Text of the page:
We have jurisdiction to review a pre-trial denial of immunity under the collateral order doctrine only to the extent that it raises questions of law. See Giuffre, 31 F.3d at 1245 (“[A]n order denying qualified or absolute immunity, to the extent that the order turns on an issue of law, is immediately appealable under the collateral order doctrine.”) (citation omitted). We may not review the District Court's “identification of the facts that are subject to genuine dispute,” but instead we review the legal issues in light of the facts that the District Court determined had sufficient evidentiary support for summary judgment purposes. See Ziccardi v. City of Philadelphia, 288 F.3d 57, 59, 61 (3d Cir.2002).4 And, of course, we give de novo review to those legal issues. Giuffre, 31 F.3d at 1251.
A. Absolute immunity for actions taken pursuant to a court order
The defendants assert that they should receive absolute immunity from Hamilton's claim that they violated the Eighth Amendment because the conduct (or lack thereof) for which they are sued was taken pursuant to a court order. As the defendants see it, the Superior Court's orders-Judge Taylor's December 13 oral decision and docket order and his March 5 letter to the Deputy A.G.-prohibited the defendants from moving Hamilton from the Gander Hill prison. The defendants argue that the Delaware prison system did not at that time provide for protective custody at Gander Hill, so they could not have placed Hamilton in protective custody without violating the Superior Court's order to keep him at Gander Hill.
The defendants are correct that action taken pursuant to a facially valid court order receives absolute immunity from § 1983 lawsuits for damages. See Wolfe v. City of Pittsburgh, 140 F.3d 236, 240 (3d Cir.1998); Richman v. Sheahan, 270 F.3d 430, 437 (7th Cir.2001).5 The District Court so recognized but nonetheless denied the defendants' motion for absolute immunity because they had not established that they acted pursuant to a court order. The Court concluded instead that the Superior Court's orders did not prohibit the defendants from moving Hamilton from the Gander Hill prison to another facility in order to place him in protective custody and that, even if the orders had prohibited such action, they did not also prevent the defendants from otherwise providing Hamilton with effective protection at Gander Hill.
Hamilton contends, however, that the question whether the defendants acted pursuant to an order of the Superior Court is one of fact and therefore an issue we cannot address. In the end, whether a defendant is entitled to absolute immunity is a question of law, see Carver v. Foerster, 102 F.3d 96, 99 (3d Cir.1996) (“Absolute immunity is an issue of law․”); In re Montgomery County, 215 F.3d 367, 372 (3d Cir.2000) (“Absolute immunity is a purely legal question ․”), but we agree with Hamilton that this ultimately legal issue can also involve factual questions.
Indeed, in Lockhart v. Hoenstine, 411 F.2d 455 (3d Cir.1969), we treated the question whether a defendant acted pursuant to a court order-the question presented here-as one of fact. Id. at 460. The disputed question there concerned whether a court had issued an order to the defendant-the court's prothonotary-not to accept the plaintiff's papers for filing. Id. at 457-58. Here, in contrast, the key issue is not factually whether the Superior Court entered an order at all, but is instead what the Superior Court's orders mean. This is a question of law, see Apex Fountain Sales, Inc. v. Kleinfeld, 818 F.2d 1089, 1097 (3d Cir.1987) (The “construction of ․ [a] court order” is “a purely legal issue.”), which we can review. We turn now to that question.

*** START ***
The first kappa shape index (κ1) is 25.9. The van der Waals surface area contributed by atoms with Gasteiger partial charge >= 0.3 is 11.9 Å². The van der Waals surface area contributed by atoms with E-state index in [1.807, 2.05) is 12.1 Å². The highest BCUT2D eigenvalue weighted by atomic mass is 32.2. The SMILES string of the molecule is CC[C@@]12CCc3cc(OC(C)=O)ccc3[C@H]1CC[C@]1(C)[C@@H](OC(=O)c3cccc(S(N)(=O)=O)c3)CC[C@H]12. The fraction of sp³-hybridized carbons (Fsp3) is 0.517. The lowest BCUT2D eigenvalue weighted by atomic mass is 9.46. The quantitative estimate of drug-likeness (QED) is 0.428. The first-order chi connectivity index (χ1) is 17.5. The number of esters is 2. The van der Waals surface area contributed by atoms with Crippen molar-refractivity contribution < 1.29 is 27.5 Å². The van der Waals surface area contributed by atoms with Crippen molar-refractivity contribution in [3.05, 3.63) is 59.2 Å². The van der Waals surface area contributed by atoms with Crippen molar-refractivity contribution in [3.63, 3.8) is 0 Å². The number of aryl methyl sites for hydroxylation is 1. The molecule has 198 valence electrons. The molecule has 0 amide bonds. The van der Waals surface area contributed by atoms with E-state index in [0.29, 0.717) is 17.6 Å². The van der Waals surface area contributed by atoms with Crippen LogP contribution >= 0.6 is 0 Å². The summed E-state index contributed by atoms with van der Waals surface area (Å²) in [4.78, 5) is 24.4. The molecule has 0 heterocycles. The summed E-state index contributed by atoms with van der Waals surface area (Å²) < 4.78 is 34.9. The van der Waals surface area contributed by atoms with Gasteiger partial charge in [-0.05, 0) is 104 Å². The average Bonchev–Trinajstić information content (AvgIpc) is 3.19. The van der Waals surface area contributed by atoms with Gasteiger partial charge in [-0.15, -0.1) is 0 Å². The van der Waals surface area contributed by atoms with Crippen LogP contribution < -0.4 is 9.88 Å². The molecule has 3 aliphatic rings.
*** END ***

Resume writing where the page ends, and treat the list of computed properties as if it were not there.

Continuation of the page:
The defendants repeat to this Court their contention, rejected by the District Court, that the Superior Court's orders forbade them from moving Hamilton from the Gander Hill prison to another facility where he could be placed in protective custody. We agree with the District Court's conclusion.
The Superior Court's order of December 13, 1991, did not by itself prohibit moving Hamilton. To recap, on December 13 Judge Taylor agreed to the Deputy A.G.'s request that Hamilton be detained in a Delaware prison only after receiving assurances that the Delaware Department of Corrections could take the “special precautions” necessary for Hamilton's safety. It was at the Deputy A.G.'s request that the Superior Court ordered that Hamilton be kept at Gander Hill rather than at the Sussex Correctional Institution. And the December 13 docket entry states that Hamilton is to be housed at Gander Hill “up to 2 months in protective custody.”
The December 13, 1991 colloquy with Judge Taylor (which in his March 5, 1992 letter he referred to as an order) did not require Hamilton's detention for more than a period of two months at Gander Hill, instead of at Sussex or another prison. But especially it cannot be interpreted to have required his detention at Gander Hill if the prison officials there became unable (or unwilling) to keep Hamilton in “protective custody” or to provide some other form of “special precautions” for his safety. Accordingly, the order did not prohibit the MDT or the CICC in the summer of 1992 (the key time period) from placing Hamilton in a facility that could provide him with protective custody.
We reach the same conclusion as to the March 5 letter. Again, that letter, addressed to Deputy A.G. Polk, concluded: “Until you comply with the Order, there is no alternative but to keep petitioner Hamilton at the Gander Hill facility.” This statement did not require that the defendants keep Hamilton at Gander Hill indefinitely, as they seem to argue. Instead, it explicitly states that it will operate only until the time that the Deputy A.G. complied with “the Order.” Read in context, the “Order” with which the Deputy A.G. must comply refers to the Superior Court's December 13 order that the Deputy A.G. participate in discovery, communicate with Hamilton, and inform the Court of the results of this process.